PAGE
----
All the while Dr. Anderson looked after the dental care of patients, he also found time to assume a leadership role in the LDS church. He’s served it in just about every capacity including bishop, counselor, president and on the high council.
Over the years, Anderson has also been a strong supporter of youth sports, high school athletics, school programs and even served a term as Rotary Club president.
When two of his sons, Mike and Eric, took an interest in football as elementary school students, he agreed to assume the presidency of the local league.
Years later, when the two moved on to high school where they became all-region and all-state performers in football, wrestling and track and field, he took a leading role in supporting extra curricular activities.
To this day, Dr. Anderson is highly respected in the coaching fraternity by those who coached his three sons in the 1980s and 1990s.
He’s known as a parent who completely backed coaching decisions even when he might not have agreed with them, never laid blame and was completely supportive of the programs.
One former coach has called him “a breath of fresh air” in a town that has seen its share of overly critical and unknowing parents create havoc in school sports programs.
It was on a football homecoming night in the early 1990s that Anderson enjoyed one of his most memorable moments in prep athletics.
Because the Longhorns coaching staff wanted all their players in the halftime locker room for adjustments and strategy changes, fathers of homecoming king attendants were asked to take the place of their sons in crowning ceremonies.
Jason Anderson, the youngest of four boys, was voted homecoming king, but it was his father who escorted the queen to the center of the field where the two were crowned royalty.
“I was homecoming king at over 50 years old,” he chuckles.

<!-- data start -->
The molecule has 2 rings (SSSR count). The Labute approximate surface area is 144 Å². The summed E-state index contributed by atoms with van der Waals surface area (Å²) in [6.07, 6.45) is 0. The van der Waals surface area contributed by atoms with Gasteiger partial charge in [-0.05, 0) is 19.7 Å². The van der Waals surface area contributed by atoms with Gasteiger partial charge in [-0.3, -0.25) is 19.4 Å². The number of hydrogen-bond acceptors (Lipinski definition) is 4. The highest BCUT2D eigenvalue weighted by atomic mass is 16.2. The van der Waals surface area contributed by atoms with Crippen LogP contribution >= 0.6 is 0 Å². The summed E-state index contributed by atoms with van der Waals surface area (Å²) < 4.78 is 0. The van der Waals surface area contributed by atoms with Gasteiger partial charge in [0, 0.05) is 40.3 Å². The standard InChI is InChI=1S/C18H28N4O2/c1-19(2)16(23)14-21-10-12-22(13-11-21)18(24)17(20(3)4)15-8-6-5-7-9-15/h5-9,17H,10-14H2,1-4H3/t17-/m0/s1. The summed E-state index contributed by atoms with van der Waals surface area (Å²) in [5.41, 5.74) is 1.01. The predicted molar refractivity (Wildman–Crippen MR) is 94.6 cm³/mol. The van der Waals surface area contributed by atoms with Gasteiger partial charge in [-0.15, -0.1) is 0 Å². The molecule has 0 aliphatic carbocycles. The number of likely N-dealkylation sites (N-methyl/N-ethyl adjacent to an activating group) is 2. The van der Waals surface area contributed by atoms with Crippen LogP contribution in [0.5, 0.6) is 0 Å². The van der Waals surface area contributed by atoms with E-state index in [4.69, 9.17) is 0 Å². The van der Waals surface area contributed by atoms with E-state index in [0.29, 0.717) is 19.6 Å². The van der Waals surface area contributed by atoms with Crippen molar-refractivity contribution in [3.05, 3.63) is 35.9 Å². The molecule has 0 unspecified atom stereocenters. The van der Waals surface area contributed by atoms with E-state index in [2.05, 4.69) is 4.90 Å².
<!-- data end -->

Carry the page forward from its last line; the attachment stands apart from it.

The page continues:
The Dr. Anderson family was a staple at homecoming with all three boys serving as homecoming kings and the two daughters, Nicole and Krista, serving as royalty.
The sisters were also huge contributors in student government.
The early years
Anderson arrived in Payson after graduating from Utah State University, Case Western Dental School and serving a stint in the U.S. Navy as a military dentist with the rank of lieutenant.
It was while treating a Marine at Camp Pendleton that he first learned about Payson.
“The Marine told me he had a brother-in-law that worked at Frontier Market and that (Payson) was a great little town,” Anderson said. “I found an Arizona Highways that had a story about the town so we decided to visit.”
The next thing he knew, Anderson was signing papers with Realtor Barney Swartwood to open the dental office in the Swiss Village shops where it remains today.
Dr. Anderson’s son Eric, who followed in his father’s footsteps and became a dentist, now heads the practice along with partner Levi Haught.
“Knowing the kind of man my dad is, made me want to become a dentist,” Dr. Eric Anderson said.
“I learned so much from him and want to carry on the tradition of good service and care that he began.”